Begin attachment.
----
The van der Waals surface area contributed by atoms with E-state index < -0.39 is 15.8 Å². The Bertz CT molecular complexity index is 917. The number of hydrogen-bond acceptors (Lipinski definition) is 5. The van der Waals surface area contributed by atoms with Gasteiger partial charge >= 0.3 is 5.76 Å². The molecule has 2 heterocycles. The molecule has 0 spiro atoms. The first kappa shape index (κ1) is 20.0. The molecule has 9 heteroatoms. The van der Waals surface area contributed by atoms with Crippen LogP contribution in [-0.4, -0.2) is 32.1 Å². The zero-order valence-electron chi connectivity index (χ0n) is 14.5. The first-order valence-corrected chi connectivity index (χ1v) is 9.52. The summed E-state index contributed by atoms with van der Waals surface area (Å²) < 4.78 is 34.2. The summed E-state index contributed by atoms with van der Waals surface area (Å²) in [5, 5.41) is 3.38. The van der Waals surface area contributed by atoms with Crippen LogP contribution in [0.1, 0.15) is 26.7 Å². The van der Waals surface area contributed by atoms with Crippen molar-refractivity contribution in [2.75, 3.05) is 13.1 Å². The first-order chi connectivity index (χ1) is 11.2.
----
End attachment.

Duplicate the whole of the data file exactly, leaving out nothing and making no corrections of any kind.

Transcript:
The van der Waals surface area contributed by atoms with E-state index < -0.39 is 15.8 Å². The Bertz CT molecular complexity index is 917. The number of hydrogen-bond acceptors (Lipinski definition) is 5. The van der Waals surface area contributed by atoms with Gasteiger partial charge >= 0.3 is 5.76 Å². The molecule has 2 heterocycles. The molecule has 0 spiro atoms. The first kappa shape index (κ1) is 20.0. The molecule has 9 heteroatoms. The van der Waals surface area contributed by atoms with Crippen LogP contribution in [-0.4, -0.2) is 32.1 Å². The zero-order valence-electron chi connectivity index (χ0n) is 14.5. The first-order valence-corrected chi connectivity index (χ1v) is 9.52. The summed E-state index contributed by atoms with van der Waals surface area (Å²) < 4.78 is 34.2. The summed E-state index contributed by atoms with van der Waals surface area (Å²) in [5, 5.41) is 3.38. The van der Waals surface area contributed by atoms with Crippen LogP contribution in [0.1, 0.15) is 26.7 Å². The van der Waals surface area contributed by atoms with Crippen molar-refractivity contribution in [2.75, 3.05) is 13.1 Å². The first-order chi connectivity index (χ1) is 11.2.